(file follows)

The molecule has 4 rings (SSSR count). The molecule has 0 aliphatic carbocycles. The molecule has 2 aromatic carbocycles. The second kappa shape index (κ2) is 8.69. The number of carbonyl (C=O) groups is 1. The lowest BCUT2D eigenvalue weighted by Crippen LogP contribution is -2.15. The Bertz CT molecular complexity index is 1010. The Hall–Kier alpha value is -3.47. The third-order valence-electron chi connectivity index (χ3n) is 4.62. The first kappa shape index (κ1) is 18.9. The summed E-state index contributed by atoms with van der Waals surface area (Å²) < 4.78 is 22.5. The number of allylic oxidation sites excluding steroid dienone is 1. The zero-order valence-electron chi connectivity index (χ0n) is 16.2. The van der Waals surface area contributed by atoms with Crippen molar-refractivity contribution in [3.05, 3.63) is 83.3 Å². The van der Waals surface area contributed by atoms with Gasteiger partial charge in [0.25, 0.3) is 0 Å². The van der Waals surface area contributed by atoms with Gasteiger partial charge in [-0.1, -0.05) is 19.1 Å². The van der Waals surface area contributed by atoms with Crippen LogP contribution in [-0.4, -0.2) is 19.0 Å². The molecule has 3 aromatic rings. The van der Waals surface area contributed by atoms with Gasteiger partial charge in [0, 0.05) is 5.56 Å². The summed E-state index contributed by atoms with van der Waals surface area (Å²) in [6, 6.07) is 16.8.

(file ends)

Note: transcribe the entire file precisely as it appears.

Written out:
The molecule has 4 rings (SSSR count). The molecule has 0 aliphatic carbocycles. The molecule has 2 aromatic carbocycles. The second kappa shape index (κ2) is 8.69. The number of carbonyl (C=O) groups is 1. The lowest BCUT2D eigenvalue weighted by Crippen LogP contribution is -2.15. The Bertz CT molecular complexity index is 1010. The Hall–Kier alpha value is -3.47. The third-order valence-electron chi connectivity index (χ3n) is 4.62. The first kappa shape index (κ1) is 18.9. The summed E-state index contributed by atoms with van der Waals surface area (Å²) < 4.78 is 22.5. The number of allylic oxidation sites excluding steroid dienone is 1. The zero-order valence-electron chi connectivity index (χ0n) is 16.2. The van der Waals surface area contributed by atoms with Crippen molar-refractivity contribution in [3.05, 3.63) is 83.3 Å². The van der Waals surface area contributed by atoms with Gasteiger partial charge in [0.25, 0.3) is 0 Å². The van der Waals surface area contributed by atoms with Gasteiger partial charge in [-0.1, -0.05) is 19.1 Å². The van der Waals surface area contributed by atoms with Crippen LogP contribution in [-0.4, -0.2) is 19.0 Å². The molecule has 3 aromatic rings. The van der Waals surface area contributed by atoms with Gasteiger partial charge in [0, 0.05) is 5.56 Å². The summed E-state index contributed by atoms with van der Waals surface area (Å²) in [6, 6.07) is 16.8.